The ruling itself noted: “[A]boriginal title confers more than the right to engage in site-specific activities which are aspects of the practices, customs and traditions of distinctive aboriginal cultures…What aboriginal title confers is the right to the land itself.”
The ripple effects of this decision continue to be felt today and weigh heavily upon the LNG issue.

Gixtsan chiefs evict TransCanada

BC map of First Nations, highlighting Gitxsan and Wet’suwet’en lands
Take a look at the BC Government’s map of First Nations territories. Now, draw a line around the neighbouring Gitxsan and Wet’suwet’en nations (pictured to the right). Note how they form a 500 km-long vertical wall, smack in the middle of every major pipeline route proposed across northern BC. Now you have a glimpse of the trouble awaiting these projects, were both nations to block their path.
And that is precisely what’s taking root on the ground right now, though you wouldn’t know it from Christy Clark’s endless stream of LNG photo-ops touting First Nations’ embrace of the industry.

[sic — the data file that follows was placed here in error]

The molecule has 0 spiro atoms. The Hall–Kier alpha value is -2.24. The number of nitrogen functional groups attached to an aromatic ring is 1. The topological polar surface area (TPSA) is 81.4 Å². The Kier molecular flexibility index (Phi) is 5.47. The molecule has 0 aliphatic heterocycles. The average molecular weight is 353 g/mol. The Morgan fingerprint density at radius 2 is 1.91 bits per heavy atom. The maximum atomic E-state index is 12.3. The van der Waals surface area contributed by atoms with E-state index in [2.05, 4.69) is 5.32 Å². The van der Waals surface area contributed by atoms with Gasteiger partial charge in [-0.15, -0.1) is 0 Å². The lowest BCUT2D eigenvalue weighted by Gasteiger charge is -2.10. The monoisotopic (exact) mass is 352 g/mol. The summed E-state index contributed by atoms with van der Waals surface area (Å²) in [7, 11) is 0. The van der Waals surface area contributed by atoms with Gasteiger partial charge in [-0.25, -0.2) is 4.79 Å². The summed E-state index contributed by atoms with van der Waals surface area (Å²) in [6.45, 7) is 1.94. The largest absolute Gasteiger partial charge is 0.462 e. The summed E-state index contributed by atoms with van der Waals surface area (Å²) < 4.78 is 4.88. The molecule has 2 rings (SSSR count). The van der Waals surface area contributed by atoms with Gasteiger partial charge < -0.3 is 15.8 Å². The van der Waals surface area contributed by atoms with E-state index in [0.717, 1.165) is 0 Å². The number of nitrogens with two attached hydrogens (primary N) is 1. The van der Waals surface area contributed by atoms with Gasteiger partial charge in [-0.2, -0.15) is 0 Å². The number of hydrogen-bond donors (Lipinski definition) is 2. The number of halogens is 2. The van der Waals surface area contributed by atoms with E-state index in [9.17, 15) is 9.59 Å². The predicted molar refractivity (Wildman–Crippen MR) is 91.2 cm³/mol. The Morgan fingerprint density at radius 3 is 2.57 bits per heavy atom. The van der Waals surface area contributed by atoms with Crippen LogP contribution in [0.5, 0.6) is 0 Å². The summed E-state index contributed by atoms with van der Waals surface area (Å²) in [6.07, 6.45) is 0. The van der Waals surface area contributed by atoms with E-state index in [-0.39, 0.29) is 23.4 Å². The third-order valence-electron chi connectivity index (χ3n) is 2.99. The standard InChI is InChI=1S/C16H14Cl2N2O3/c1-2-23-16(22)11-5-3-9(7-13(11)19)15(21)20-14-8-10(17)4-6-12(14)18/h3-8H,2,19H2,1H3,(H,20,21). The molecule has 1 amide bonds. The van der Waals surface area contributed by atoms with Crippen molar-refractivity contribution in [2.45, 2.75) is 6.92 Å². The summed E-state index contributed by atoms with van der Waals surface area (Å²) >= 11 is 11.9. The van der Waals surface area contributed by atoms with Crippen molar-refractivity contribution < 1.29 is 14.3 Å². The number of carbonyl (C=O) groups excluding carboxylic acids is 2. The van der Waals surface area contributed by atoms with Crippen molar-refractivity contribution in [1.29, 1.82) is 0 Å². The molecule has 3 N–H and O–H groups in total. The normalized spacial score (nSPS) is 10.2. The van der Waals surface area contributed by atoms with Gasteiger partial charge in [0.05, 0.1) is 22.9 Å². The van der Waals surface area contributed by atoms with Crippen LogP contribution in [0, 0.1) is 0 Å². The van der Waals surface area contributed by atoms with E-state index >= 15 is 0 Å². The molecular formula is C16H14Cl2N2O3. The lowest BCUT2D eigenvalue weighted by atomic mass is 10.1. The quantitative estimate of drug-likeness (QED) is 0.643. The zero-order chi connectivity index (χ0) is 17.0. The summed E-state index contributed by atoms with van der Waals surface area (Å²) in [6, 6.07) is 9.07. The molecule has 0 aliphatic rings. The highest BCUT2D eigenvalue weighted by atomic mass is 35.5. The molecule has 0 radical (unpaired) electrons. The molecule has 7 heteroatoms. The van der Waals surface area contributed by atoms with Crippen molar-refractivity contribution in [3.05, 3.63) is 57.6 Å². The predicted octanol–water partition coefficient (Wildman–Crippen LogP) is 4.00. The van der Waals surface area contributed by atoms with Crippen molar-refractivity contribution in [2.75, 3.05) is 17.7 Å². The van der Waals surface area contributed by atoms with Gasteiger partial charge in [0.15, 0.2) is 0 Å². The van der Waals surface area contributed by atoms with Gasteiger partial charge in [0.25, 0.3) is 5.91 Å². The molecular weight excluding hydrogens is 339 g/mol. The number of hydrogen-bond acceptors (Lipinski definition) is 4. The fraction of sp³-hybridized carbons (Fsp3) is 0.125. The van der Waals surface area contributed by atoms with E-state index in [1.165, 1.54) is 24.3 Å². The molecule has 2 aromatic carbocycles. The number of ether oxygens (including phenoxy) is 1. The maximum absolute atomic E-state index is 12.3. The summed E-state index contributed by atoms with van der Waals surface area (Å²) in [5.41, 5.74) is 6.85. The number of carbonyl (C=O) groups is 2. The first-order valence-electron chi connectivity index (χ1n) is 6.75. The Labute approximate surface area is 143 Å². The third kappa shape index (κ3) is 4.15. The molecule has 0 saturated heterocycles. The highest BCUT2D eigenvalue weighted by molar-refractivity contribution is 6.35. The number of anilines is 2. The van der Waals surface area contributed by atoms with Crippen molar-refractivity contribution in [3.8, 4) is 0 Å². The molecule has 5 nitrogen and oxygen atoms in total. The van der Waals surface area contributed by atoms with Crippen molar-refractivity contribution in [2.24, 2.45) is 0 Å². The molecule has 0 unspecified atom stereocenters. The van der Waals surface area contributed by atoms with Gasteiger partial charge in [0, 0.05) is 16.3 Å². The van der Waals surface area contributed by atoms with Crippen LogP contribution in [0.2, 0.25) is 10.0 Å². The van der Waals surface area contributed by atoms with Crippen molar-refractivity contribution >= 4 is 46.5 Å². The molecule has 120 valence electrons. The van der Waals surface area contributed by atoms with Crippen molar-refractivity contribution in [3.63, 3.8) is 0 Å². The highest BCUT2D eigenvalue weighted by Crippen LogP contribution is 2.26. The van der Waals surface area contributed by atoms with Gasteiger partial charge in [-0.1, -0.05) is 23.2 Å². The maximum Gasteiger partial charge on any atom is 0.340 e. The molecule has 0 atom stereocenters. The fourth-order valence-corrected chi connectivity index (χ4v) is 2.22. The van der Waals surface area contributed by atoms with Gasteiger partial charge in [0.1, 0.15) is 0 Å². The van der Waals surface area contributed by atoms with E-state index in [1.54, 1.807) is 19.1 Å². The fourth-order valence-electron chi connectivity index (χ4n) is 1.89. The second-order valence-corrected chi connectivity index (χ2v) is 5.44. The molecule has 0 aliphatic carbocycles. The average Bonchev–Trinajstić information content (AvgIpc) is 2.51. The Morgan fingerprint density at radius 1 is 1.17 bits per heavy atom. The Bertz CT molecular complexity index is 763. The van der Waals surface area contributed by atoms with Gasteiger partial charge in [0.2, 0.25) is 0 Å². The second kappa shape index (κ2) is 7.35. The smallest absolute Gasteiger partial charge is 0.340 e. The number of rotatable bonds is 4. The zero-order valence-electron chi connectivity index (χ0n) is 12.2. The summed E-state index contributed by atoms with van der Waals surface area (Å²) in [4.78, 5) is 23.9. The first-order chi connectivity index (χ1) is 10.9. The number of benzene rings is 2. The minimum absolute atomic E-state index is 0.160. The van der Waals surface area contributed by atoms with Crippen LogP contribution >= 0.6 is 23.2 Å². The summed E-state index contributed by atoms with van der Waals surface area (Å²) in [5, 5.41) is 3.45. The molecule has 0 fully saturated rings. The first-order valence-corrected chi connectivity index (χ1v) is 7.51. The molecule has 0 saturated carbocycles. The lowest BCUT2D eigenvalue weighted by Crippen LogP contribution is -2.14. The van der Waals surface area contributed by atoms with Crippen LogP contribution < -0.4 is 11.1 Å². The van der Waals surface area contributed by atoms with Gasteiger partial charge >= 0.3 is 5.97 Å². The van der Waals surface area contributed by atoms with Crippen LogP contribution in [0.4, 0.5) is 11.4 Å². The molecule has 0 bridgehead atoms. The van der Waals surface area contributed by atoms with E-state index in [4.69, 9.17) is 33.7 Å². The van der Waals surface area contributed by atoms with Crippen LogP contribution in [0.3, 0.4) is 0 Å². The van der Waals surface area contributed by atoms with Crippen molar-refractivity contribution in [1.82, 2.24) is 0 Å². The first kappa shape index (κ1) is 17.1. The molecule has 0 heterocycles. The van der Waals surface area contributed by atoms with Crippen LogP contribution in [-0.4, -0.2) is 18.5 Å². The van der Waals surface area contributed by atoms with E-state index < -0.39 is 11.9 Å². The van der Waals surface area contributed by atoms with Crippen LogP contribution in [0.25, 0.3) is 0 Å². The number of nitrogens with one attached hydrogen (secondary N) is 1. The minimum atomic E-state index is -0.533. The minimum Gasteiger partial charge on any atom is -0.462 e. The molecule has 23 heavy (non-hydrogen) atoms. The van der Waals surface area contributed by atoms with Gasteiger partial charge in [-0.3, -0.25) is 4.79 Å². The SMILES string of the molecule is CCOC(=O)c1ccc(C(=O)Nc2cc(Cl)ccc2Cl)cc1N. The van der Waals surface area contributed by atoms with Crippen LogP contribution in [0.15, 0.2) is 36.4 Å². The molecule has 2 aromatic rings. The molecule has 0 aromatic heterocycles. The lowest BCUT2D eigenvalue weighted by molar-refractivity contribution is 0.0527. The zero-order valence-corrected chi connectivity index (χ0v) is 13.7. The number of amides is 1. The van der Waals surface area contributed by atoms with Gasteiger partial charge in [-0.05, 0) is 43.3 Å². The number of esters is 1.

In late March, Gitxsan Hereditary Chief Wa’a (Samson Muldoe) delivered a letter to TransCanada workers conducting test drilling in the Kispiox Valley, related to one of the two major pipelines being eyed to take fracked natural gas from northeast BC to Prince Rupert (see video below).
The letter, signed by a number of high-ranking hereditary chiefs, stated, “As rightful guardians of the territory on which this work is being carried out, this is to instruct TransCanada Pipelines and its contractors and representatives to cease and desist from this work immediately and to remove all their equipment, vehicles and personnel by the end of Tuesday, March 25th, 2014, and to not return thereafter.”
To the point of governance and jurisdiction, the letter continued:

We assert that the persons representing the Gitxsan Nation, with whom TransCanada Pipelines has been dealing to this point, do not have legitimate right to make decisions with regards to [the territory] where the work mentioned is now taking place – and that TransCanada Pipelines has thus failed to properly consult, as required pursuant to the Delgamuukw Supreme Court of Canada 1997 ruling.

The chiefs identified impacts on Skeena River salmon from pipelines, LNG terminals and potential fracking in the region as the prime motives for their action.

Petronas’ magic trick